Area Forecast Discussion
Issued by NWS Twin Cities, MN

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FXUS63 KMPX 220857
AFDMPX

Area Forecast Discussion
National Weather Service Twin Cities/Chanhassen MN
357 AM CDT Wed Mar 22 2017

.SHORT TERM...(Today and tonight)
Issued at 357 AM CDT Wed Mar 22 2017

Cool, dry air continued to filter southward across the Upper Midwest
overnight. This dry air mass is evident at the surface as dew points
are in the single digits to lower teens across western Wisconsin,
and into southern Minnesota. This dry air mass will lead to problems
with precipitation reaching the ground across the state over the
next 24 hours.

The leading edge of a developing area of low pressure and moisture
advecting across the Dakotas, has led to precipitation to develop in
central South Dakota early this morning. However, the depth of the
moisture is rather shallow and most of the moisture advecting into
Minnesota this morning will be at mid levels. Therefore, if any
precipitation develops along the leading edge of the changing air
mass (warm air advection regime), will be sprinkles/flurries at
best. Even the H-res CAMS don`t support any precipitation reaching
the ground, with the exception of elevated returns. Once the
moisture return source comes from the gulf, or at least with the
thunderstorm activity in the lower Mississippi River Valley region,
will our region become moist enough to support precipitation
reaching the ground. This is not likely until after tonight.

No changes in the current temperatures as highs today will be
similar to yesterday with readings in the 30s, to lower 40s. Tonight
will be warmer with lows only dropping a few degrees from afternoon
highs.


.LONG TERM...(Thursday through Tuesday)
Issued at 357 AM CDT Wed Mar 22 2017

The concern in the long term is the parade of short waves/low
pressure systems that will push into the western CONUS and then
make their way out into the central/southern plains. There will be
four such systems in the next seven days. The first one will
consume the first several days of the long term due its slow
movement. This is partly tied to a large upper level low over
eastern Canada that will be hard to displace due to a rex block
developing over the eastern Atlantic/western Europe.

One thing noted with the current deterministic runs is that the
GFS has shown a trend of pushing the heaviest part of the
precipitation axis well south of our forecast area. This is a
trend that has been occurring over the past day or so. This is
supported by the MPX-WRFARW LH and NLH runs, 18z MPAS and to
some degree the 00z HOPWRF-TS 24km ARW.

On the other hand, the Canadian and ECMWF keep the main
precipitation axis right across our CWA, arching from Sioux Falls
through the Twin Cities to north of Green Bay. One to two inches
of QPF is forecast from Thursday through Friday, while the GFS
locally is less than a quarter inch increasing to near an inch in
far SE MN. The difference is tied to the upper low exiting the
southwestern U.S. being just a tad farther north on the
Canadian/ECMWF versus the GFS. This allows the right entrance
region of the upper jet to be north of the upper Great Lakes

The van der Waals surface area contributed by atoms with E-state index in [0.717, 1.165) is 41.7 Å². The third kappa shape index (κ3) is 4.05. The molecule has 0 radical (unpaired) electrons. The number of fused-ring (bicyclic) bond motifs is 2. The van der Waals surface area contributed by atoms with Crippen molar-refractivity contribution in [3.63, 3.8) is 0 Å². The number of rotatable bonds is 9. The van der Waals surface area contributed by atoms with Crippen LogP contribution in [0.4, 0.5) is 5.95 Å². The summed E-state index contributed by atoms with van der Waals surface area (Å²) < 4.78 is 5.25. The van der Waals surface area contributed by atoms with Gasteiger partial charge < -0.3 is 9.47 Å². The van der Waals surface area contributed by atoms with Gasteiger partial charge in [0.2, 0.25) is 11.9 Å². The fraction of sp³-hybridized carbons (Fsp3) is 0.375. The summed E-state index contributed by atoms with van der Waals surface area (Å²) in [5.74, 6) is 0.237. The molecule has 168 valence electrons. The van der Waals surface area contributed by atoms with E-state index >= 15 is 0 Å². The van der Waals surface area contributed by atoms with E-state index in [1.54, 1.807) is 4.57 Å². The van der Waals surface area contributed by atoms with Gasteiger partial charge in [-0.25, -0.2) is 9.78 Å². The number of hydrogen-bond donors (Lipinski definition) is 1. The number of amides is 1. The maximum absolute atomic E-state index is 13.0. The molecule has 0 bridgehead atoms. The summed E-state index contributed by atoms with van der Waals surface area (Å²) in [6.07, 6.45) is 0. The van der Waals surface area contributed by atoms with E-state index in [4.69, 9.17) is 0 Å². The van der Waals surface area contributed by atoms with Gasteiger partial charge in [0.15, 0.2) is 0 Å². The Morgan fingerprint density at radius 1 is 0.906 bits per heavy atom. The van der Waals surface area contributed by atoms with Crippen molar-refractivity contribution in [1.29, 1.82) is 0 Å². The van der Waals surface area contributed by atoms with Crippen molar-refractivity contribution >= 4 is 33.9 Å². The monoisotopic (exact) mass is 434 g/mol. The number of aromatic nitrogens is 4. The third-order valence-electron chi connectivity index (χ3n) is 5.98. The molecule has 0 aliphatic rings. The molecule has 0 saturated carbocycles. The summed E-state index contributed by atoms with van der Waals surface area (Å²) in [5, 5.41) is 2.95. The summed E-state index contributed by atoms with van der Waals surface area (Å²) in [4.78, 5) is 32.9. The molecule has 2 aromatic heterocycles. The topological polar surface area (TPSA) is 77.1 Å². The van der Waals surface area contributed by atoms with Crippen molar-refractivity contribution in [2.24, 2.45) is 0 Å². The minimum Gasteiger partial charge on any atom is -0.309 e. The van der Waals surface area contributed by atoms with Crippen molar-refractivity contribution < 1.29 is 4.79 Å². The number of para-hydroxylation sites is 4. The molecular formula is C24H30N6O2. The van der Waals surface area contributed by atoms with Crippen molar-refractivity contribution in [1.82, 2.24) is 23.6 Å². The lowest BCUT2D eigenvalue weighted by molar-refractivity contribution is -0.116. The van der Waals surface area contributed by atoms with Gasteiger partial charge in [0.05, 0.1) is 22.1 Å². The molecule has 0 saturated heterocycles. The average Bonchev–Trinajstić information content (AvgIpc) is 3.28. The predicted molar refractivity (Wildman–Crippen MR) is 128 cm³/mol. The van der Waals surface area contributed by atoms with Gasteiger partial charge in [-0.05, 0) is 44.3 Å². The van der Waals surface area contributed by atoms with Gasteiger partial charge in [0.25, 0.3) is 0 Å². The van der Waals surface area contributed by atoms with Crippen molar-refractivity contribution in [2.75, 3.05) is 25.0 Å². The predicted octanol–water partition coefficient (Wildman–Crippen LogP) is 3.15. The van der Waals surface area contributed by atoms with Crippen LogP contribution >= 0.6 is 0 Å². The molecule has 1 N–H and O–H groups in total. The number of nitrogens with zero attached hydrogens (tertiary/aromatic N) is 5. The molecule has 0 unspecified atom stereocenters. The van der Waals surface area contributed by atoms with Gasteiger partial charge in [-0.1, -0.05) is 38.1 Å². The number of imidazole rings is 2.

instead of down across central MN. The GEFS plumes would have been
nice to see but they have been unavailable for the past 24 hours
due to the NAMv4 implementation. Hopefully the next cycle they
will be back.

Another concern is that PW on the GFS is forecast to increase to
over 1 inch from Thursday into Friday across about the southern
third of MN. This is at the top of the sounding climatology for
MPX. In addition, there is ample elevated instability Thursday
night across far southern MN, to the north of a developing warm
front. Therefore, given the above, likely to categorical pops
continued for the southern half of the forecast area for the late
week period along with thunder mentioned at this point for
Thursday night. A concern for later shifts is that our QPF will
be too light if the Canadian and ECMWF are correct. Chance pops
then linger for Saturday and Sunday as the upper low scoots by to
our southeast.

Beyond Sunday, divergence sets in with the handling of the
additional short waves. The GFS wants to keep the next two south,
while the ECMWF keeps the second short wave south of us but then
brings the third wave into our area late Tuesday into Wednesday.
For now, have held on to a dry forecast after seeing the problems
we have with the system Thursday and Friday.

Temperatures will be climbing back above normal for the duration
of the long term with highs 5 to 7 degrees above normal with lows
nearly 10 degrees above normal. This will easily erase our
negative departure on the monthly average temperature with what
looks like our 19th month in a row of above normal temperatures
for MSP.

&&

.AVIATION...(For the 06Z TAFS through 06Z Wednesday night)
Issued at 1057 PM CDT Tue Mar 21 2017

No changes for the 06z TAFs, with dry high pressure keeping skies
clear tonight. NW to SE band of clouds from eastern Montana to
southwest Iowa will drift east across the area Wednesday, but
initial dry airmass will keep us dry, with clouds getting about
as low as 6k ft. Winds will increase tomorrow, with some gusts
into the mid 20s possible, though increasing cloud cover will
limit mixing on southeast winds that already tend to not be as
efficient at mixing down higher momentum air.

KMSP...No additional concerns with VFR conditions and southeast
winds throughout the period.

/OUTLOOK FOR KMSP/
Thu...MVFR. Chc -RA in afternoon & night. Wind SSE 10-15 kt.
Fri...MVFR with -RA likely. Wind NE 5-10 kt.
Sat...Chance MVFR/-RASN. Wind NE 10-15 kt.

&&

.MPX WATCHES/WARNINGS/ADVISORIES...
WI...None.
MN...None.
&&

$$

SHORT TERM...JLT
LONG TERM...RAH
AVIATION...MPG



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